Kenneth Cain’s Journey

“The problem is that no matter how good your intentions, eventually you want to kill someone yourself.” (Cain 193).

In “Emergency Sex”, all three of the characters presented experience substantial development over the course of their journeys. Of the three, the character I believed experienced the most significant growth was Kenneth Cain. Partly because of this, Cain is also my favorite character of the three. In the beginning he is easily the most relatable. He has huge aspirations for his studies concerning his thesis paper, as well as his future; “the truth is that this is the first time in my life I have been implicated in anything bigger than myself. I want to go” (Cain 10).

Right away, Cain comes off as a very likeable character; he’s about to start his studies concerning his thesis which he is extremely passionate about, albeit very dangerous as well. In the very first chapter he is trying his best to stay professional but can’t stop thinking about how attracted he is to the woman he is staying with in Israel. After sealing themselves off in a room and putting on gas masks to stay protected from the missiles being dropped he eventually makes his move. This scene is great because depicts the harsh inhuman realties of war outside the US contrasted with the unintended all-too-human feelings of attraction towards the people around us.

“I just watched a missile land, and people died. They’re bleeding and burning right now. That Scud hit and killed people. I keep repeating it all in my mind to keep it all real […] This is ridiculous. I’m in a sealed room with the door open and my gas mask half off thinking of adolescent sex.” (Cain 16-17).

While in Cambodia, Cain seems to be having the time of his life. He’s staying in a house filled with humanitarian workers from all over the world, meeting new and interesting people left and right. One scene when he’s having a party at his house helps to show his general disbelief at how much fun he’s having. “This is the best party I’ve ever been to, and it’s my house. I never dreamed I’d attend a party like this, never mind host it” (Cain 65). Cain has the time of his life in Cambodia, but moods quickly change when he begins working in Somalia.

Cain’s outlook on his journey immediately transforms after an ambush on a courthouse in Mogadishu during a ceremony he attends. This is the first time Cain is experiencing the violence that always been present in the regions around him. What was first fear turns into anger. There are many different ways that fear manifests itself in the human mind; with Cain, his fear has become so extreme that he expresses his longing for violence during the ambush. “I want to kill the boss. I want to drag him out into the line of fire headfirst and watch his body buckle and jerk as the bullets hit him. I want to watch him bleed to death.” (Cain 150). For a number of days after the attack he feels numb, in a total state of disbelief. When Cain finally goes to Rwanda and later Liberia, he conveys this feeling of hopelessness. After everything he’s witnessed combined with everything he’s tried to contribute, he’s seen more bad than good.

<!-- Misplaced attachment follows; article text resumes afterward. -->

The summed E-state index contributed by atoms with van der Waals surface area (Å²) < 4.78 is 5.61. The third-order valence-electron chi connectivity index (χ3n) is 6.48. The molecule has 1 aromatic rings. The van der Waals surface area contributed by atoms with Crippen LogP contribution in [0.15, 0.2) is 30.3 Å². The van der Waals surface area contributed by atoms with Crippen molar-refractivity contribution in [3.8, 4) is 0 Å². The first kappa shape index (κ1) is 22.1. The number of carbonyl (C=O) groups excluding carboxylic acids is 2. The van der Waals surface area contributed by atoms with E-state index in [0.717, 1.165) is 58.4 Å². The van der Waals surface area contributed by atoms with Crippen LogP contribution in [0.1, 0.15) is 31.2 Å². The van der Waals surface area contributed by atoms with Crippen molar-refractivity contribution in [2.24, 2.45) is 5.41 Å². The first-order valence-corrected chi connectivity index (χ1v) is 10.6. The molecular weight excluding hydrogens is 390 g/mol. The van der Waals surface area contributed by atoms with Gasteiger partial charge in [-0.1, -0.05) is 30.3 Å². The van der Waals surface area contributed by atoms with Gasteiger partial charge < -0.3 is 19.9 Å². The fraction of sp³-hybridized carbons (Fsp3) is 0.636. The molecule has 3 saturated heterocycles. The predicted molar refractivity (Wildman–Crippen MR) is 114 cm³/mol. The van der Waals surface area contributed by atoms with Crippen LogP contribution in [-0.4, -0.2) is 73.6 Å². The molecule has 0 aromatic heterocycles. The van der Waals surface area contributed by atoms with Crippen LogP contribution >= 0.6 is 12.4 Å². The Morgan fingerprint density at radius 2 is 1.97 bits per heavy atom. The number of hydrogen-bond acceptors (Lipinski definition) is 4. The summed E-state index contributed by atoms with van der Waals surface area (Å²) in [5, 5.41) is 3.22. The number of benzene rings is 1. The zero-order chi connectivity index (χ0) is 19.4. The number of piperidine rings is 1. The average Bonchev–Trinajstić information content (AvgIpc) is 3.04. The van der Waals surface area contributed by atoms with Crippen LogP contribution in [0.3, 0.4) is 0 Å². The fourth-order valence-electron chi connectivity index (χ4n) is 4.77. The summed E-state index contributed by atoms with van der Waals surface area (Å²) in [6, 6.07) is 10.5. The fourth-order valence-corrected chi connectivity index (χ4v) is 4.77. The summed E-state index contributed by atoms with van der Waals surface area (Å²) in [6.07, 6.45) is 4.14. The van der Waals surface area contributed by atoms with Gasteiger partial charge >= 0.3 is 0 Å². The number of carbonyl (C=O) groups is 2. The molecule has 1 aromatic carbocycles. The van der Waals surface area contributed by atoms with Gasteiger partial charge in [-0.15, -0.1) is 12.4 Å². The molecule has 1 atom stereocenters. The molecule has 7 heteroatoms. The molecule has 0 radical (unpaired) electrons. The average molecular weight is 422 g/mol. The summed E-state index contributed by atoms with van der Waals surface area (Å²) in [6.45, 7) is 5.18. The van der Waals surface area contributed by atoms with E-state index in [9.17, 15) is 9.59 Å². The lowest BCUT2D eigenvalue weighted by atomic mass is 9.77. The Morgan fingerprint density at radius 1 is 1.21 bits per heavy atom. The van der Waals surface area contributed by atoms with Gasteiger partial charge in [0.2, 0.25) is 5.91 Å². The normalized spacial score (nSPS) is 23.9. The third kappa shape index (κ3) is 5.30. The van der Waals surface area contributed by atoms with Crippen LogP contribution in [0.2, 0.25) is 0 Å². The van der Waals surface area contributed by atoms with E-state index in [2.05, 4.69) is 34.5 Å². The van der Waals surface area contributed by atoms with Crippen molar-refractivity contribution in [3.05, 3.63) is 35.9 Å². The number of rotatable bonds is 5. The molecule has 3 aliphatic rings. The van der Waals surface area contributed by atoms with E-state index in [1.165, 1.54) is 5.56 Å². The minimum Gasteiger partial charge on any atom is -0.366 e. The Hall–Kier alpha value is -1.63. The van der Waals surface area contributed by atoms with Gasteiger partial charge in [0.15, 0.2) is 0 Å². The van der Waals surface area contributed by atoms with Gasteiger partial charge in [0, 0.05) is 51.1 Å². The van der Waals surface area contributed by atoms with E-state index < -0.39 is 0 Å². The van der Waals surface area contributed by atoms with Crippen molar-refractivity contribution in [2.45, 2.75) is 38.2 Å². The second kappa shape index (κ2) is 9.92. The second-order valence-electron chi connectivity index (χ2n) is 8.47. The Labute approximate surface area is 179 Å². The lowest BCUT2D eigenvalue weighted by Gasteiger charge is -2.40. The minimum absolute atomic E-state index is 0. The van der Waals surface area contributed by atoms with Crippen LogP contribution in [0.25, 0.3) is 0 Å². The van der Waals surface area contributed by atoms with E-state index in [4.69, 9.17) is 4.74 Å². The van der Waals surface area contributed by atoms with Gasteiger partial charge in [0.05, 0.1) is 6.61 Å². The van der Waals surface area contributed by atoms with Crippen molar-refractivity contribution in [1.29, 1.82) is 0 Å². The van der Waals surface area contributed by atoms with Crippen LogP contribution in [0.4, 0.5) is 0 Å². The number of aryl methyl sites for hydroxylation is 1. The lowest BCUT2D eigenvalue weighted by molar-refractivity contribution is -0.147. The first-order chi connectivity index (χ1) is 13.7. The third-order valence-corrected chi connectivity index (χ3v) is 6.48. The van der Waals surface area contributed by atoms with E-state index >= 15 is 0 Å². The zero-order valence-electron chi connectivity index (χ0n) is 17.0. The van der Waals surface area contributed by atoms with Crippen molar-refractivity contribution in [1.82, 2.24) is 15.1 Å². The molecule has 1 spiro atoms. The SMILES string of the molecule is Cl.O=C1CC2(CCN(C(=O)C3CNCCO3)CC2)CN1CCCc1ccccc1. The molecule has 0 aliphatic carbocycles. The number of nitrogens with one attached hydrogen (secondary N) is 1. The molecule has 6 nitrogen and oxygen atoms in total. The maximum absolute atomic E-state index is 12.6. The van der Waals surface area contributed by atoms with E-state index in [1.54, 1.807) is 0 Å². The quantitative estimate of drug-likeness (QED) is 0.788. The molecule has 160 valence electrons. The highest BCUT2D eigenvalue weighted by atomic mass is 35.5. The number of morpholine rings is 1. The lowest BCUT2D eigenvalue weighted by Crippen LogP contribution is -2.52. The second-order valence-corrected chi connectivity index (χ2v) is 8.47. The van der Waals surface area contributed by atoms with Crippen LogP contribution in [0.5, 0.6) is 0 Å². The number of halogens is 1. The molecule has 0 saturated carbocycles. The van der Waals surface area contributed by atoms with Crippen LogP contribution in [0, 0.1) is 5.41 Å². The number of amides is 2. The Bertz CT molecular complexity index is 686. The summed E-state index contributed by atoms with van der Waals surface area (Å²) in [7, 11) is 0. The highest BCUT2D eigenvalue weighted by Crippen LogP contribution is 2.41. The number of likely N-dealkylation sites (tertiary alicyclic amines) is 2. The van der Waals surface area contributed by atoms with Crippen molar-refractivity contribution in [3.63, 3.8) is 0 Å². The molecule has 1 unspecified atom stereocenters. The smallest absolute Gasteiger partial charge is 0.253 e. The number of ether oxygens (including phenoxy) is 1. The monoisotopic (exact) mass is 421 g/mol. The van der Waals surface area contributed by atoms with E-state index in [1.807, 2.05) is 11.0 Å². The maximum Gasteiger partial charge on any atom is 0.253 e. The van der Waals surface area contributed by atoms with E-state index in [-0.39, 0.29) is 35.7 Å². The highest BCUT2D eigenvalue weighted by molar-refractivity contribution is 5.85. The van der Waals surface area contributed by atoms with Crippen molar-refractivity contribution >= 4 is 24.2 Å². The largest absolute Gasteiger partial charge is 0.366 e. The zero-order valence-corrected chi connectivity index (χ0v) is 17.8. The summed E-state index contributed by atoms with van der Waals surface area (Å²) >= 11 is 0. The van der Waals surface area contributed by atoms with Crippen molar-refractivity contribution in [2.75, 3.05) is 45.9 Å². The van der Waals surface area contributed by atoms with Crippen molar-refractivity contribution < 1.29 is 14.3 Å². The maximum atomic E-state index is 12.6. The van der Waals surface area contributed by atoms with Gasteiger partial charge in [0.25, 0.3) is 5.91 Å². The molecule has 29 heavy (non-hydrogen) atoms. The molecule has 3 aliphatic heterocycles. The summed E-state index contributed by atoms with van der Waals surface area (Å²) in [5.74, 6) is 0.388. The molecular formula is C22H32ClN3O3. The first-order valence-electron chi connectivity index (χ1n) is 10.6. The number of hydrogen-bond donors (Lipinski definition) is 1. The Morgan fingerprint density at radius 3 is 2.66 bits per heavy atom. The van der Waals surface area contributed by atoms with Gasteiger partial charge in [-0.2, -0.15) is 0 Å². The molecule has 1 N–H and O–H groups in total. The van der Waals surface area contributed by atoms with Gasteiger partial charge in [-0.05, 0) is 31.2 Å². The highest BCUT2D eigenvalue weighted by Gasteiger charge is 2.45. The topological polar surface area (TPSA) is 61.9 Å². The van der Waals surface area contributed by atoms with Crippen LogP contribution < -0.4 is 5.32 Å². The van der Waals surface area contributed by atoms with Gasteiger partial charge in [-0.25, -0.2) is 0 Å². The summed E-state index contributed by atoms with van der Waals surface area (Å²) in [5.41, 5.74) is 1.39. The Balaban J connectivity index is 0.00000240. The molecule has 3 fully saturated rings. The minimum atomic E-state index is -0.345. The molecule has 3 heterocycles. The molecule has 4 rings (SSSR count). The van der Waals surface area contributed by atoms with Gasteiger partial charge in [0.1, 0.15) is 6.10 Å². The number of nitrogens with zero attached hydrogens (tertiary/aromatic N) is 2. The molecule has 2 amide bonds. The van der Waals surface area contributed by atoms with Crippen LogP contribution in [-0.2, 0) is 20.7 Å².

“I think I’m actually starting to understand. I was hell-bent on being an effective humanitarian in Cambodia and Somalia. But a naïve fog is finally lifting. Revealed is a train wreck of illusions, the depravity of someone else’s war, the futility of a competence stillborn there. To understand this you have to become this.” (Cain 219).

Kenneth Cain started humanitarian work in a number of different countries, leaving most of them with a feeling of hopelessness, almost depression. He tried to do good, but after witnessing events like the ambush in Somalia and the genocide in Rwanda, his faith in humanity was weakened. At the end of his moral career, Cain decided to reflect on his experiences by writing about them. “I am a witness. I have a voice. I have to write it down.” (Cain 290). Cain is able to look back on the past decade he experienced and acknowledge where there was success and failure. Cain stays working at the UN and is hopeful for what the future holds and the role he will play in it.

 

Arcaro, Tom. “Moral Career.” 2013. Audio.

Cain, Kenneth. “How Many More Must Die before Kofi Quits?” The Guardian. Guardian News and Media, 03 Apr. 2005. Web.

Cain, Kenneth, Heidi Postlewait, and Andrew Thomson. “Emergency Sex and Other Desperate Measures.” London. 2004. Print.

 

 

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